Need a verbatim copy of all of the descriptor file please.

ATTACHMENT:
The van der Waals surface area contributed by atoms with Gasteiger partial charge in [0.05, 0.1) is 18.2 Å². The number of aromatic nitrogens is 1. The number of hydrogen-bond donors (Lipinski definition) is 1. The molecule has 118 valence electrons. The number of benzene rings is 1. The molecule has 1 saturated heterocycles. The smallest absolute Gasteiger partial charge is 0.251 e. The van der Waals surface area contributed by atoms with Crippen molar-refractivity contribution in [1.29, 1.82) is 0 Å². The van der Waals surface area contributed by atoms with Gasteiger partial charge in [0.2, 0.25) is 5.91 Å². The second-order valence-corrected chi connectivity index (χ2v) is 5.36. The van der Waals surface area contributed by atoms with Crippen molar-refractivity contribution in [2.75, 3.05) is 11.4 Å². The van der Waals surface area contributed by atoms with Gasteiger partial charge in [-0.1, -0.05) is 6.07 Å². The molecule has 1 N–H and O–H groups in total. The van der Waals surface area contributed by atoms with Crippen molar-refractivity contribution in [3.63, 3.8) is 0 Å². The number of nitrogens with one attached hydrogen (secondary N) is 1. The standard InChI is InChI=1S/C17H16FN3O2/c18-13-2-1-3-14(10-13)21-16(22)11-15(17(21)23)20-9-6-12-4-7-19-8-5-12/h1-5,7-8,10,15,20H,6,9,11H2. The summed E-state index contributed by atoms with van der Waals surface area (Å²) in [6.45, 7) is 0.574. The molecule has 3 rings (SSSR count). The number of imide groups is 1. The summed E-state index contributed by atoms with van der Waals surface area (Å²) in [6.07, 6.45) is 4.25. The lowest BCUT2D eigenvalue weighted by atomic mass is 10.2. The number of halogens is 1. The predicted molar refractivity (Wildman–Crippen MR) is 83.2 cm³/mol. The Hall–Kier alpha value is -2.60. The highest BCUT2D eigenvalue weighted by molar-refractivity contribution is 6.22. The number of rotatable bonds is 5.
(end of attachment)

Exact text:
The van der Waals surface area contributed by atoms with Gasteiger partial charge in [0.05, 0.1) is 18.2 Å². The number of aromatic nitrogens is 1. The number of hydrogen-bond donors (Lipinski definition) is 1. The molecule has 118 valence electrons. The number of benzene rings is 1. The molecule has 1 saturated heterocycles. The smallest absolute Gasteiger partial charge is 0.251 e. The van der Waals surface area contributed by atoms with Crippen molar-refractivity contribution in [1.29, 1.82) is 0 Å². The van der Waals surface area contributed by atoms with Gasteiger partial charge in [0.2, 0.25) is 5.91 Å². The second-order valence-corrected chi connectivity index (χ2v) is 5.36. The van der Waals surface area contributed by atoms with Crippen molar-refractivity contribution in [2.75, 3.05) is 11.4 Å². The van der Waals surface area contributed by atoms with Gasteiger partial charge in [-0.1, -0.05) is 6.07 Å². The molecule has 1 N–H and O–H groups in total. The van der Waals surface area contributed by atoms with Crippen molar-refractivity contribution in [3.63, 3.8) is 0 Å². The number of nitrogens with one attached hydrogen (secondary N) is 1. The standard InChI is InChI=1S/C17H16FN3O2/c18-13-2-1-3-14(10-13)21-16(22)11-15(17(21)23)20-9-6-12-4-7-19-8-5-12/h1-5,7-8,10,15,20H,6,9,11H2. The summed E-state index contributed by atoms with van der Waals surface area (Å²) in [6.45, 7) is 0.574. The molecule has 3 rings (SSSR count). The number of imide groups is 1. The summed E-state index contributed by atoms with van der Waals surface area (Å²) in [6.07, 6.45) is 4.25. The lowest BCUT2D eigenvalue weighted by atomic mass is 10.2. The number of halogens is 1. The predicted molar refractivity (Wildman–Crippen MR) is 83.2 cm³/mol. The Hall–Kier alpha value is -2.60. The highest BCUT2D eigenvalue weighted by molar-refractivity contribution is 6.22. The number of rotatable bonds is 5.